As a teen, I read Go Ask Alice more times than I can count. The fictional diary of a girl whose life ultimately spins out of control on drugs, it frankly scared the bejesus out of me. I read Judy Blume’s Deenie multiple times, too; the tale of a girl with scoliosis hit home as I watched my friend Kim get a back brace for that disorder and suffer the same humiliation and teasing as Deenie.
I was drawn to stories about kids who could be me, but weren’t, to stories of pain, confusion, depression, disorder, redemption. I always assumed that books like Go Ask Alice were cautionary tales for the cautious girl I was. And if my parents knew what I was reading, they never said.
But should you? Because these days, books for young adult readers that take on dark subjects – death and dying, depression, suicide, every disorder under the sun – are in heavy rotation. The Fault in Our Stars by John Green is the standard-bearer for cancer-themed tearjerker, but there’s also a raft of suicide-themed books and stories of death and the afterlife such as If I Stay by Gayle Forman.
Reasonable people disagree on whether kids should be reading dark books, but the fact is that they are reading them, and are drawn to them probably precisely because these characters could be them, but are not. And if your kid is reading tough-subject books, you’re smart to use them as a gateway to that most difficult of parental challenges: talking to your teen. Here’s how.
Be direct: If your tween or teen seems intrigued by books with dark themes, ask, in an open and genuinely interested way, what about them she finds appealing, says Eileen Kennedy-Moore, Ph.D., a child psychologist and creator of a new video series for parents called Raising Emotionally and Socially Healthy Kids.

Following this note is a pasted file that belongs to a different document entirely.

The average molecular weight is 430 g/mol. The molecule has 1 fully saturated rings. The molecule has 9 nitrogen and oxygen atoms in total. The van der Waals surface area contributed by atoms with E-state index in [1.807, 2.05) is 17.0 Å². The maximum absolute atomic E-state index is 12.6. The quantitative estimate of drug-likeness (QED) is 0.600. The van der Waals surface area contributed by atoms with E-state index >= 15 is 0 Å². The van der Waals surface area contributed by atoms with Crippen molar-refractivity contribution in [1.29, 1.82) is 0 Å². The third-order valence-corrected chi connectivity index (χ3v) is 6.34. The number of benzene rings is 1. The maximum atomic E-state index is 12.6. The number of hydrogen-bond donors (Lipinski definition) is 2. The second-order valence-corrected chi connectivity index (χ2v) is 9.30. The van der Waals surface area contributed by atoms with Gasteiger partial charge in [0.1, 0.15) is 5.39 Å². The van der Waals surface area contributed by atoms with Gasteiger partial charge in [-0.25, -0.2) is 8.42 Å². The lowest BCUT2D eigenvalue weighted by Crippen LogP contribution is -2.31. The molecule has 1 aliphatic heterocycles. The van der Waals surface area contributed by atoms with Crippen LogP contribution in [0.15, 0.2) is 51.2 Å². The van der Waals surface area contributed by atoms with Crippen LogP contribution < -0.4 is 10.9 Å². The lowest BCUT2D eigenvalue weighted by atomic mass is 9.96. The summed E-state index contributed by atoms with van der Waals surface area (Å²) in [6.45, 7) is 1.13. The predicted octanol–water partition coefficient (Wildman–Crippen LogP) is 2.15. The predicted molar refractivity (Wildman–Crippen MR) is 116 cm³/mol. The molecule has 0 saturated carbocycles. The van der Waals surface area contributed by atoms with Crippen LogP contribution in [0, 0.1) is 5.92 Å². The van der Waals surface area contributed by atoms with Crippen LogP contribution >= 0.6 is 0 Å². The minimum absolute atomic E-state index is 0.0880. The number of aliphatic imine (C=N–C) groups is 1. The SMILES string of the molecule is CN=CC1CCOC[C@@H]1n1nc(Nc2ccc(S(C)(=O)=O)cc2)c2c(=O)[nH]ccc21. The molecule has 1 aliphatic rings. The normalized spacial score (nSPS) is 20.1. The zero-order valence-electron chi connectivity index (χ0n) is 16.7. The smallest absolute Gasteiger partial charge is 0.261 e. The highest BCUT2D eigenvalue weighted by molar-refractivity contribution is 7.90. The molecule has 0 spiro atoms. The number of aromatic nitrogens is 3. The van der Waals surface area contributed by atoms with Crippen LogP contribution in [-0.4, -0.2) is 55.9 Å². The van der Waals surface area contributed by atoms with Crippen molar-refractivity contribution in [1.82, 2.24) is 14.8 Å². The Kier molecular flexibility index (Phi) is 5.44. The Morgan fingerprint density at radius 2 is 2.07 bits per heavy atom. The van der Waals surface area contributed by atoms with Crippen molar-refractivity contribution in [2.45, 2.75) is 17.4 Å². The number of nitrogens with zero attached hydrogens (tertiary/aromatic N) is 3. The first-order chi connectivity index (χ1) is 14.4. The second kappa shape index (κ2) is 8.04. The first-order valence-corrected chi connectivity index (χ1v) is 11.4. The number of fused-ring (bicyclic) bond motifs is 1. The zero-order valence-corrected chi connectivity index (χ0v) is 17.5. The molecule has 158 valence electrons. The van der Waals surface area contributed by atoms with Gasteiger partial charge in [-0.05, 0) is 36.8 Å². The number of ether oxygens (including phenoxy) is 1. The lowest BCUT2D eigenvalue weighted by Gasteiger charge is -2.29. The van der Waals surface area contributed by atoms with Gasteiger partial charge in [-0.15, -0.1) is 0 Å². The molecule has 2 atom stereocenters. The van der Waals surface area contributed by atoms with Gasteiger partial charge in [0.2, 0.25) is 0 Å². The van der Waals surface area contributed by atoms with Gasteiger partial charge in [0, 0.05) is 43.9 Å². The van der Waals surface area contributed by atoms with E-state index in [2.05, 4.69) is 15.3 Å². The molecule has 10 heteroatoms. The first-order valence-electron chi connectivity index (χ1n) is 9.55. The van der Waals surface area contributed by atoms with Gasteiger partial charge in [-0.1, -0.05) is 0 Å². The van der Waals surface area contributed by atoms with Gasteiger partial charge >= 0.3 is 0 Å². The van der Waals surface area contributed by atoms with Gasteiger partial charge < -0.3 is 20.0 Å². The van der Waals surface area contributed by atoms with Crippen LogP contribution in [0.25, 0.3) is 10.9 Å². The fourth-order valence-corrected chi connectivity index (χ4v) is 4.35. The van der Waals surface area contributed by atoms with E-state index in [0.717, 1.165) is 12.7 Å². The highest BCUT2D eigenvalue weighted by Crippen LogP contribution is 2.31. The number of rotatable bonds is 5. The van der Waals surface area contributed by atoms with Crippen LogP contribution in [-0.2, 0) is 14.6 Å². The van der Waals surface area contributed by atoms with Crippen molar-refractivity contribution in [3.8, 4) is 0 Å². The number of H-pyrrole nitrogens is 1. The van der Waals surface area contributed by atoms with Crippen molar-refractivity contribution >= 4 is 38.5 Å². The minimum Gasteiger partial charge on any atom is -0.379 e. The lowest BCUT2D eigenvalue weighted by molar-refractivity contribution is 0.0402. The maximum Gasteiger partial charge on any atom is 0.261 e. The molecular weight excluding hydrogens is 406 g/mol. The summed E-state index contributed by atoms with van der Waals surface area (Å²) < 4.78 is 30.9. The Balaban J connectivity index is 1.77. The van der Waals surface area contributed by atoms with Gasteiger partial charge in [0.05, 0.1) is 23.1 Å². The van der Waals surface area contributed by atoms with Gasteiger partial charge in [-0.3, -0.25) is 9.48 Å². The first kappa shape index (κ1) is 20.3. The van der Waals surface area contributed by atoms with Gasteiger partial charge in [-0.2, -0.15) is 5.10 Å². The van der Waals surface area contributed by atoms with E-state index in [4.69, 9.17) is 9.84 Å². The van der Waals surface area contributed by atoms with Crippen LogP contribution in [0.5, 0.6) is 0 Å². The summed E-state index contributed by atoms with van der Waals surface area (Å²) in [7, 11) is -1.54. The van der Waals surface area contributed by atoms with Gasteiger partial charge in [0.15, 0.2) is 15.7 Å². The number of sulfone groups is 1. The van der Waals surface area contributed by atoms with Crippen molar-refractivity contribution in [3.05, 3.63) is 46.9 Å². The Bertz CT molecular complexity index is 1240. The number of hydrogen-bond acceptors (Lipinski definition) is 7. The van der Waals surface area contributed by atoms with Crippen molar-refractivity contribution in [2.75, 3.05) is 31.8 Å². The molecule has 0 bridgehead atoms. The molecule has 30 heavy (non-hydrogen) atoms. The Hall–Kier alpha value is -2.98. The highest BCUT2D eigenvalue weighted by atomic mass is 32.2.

Listen first: Before you jump in with your thoughts and opinions, listen; let your kid lead the conversation, says Kelly Jensen, a former youth-services librarian in Wisconsin who’s now associate editor and community manager for Book Riot.
Browse books together: Go to the library or bookstore with your child, and see what she’s checking out, says Jensen. Suggest you both read a title, and have a “book club” discussion some afternoon or evening. Bonus tip: Turn the book discussion into a special event, such as a lunch or dinner out.
Use the characters as a springboard: Talk about what a main character’s obstacles are and what s/he could have done differently, if anything, says Jensen.
Be patient: The truth is, sometimes children won’t want to talk with their parents about big issues, even if it’s through a book. It’s not necessarily because they’re avoiding their parents; it’s because they need the time to think through it themselves and wrestle with their own thoughts on their own terms.
Offer input: With the book as a jumping-off point, share your reactions to the characters or events. Tell them relevant stories from your teen years. Ask directly, “Have you ever felt like that?” You could also reassure your teen, “I would never react the way the mom in the book did! If you came to me with that issue, I’d … ” Just be careful, says Kennedy-Moore, to avoid preaching or criticizing your child’s taste.
Don’t overreact: For the vast majority of tweens and teens, reading dark books is not a cause for concern. “Strong emotions make engaging stories, and reading is a safe way to explore and imagine,” says Kennedy-Moore.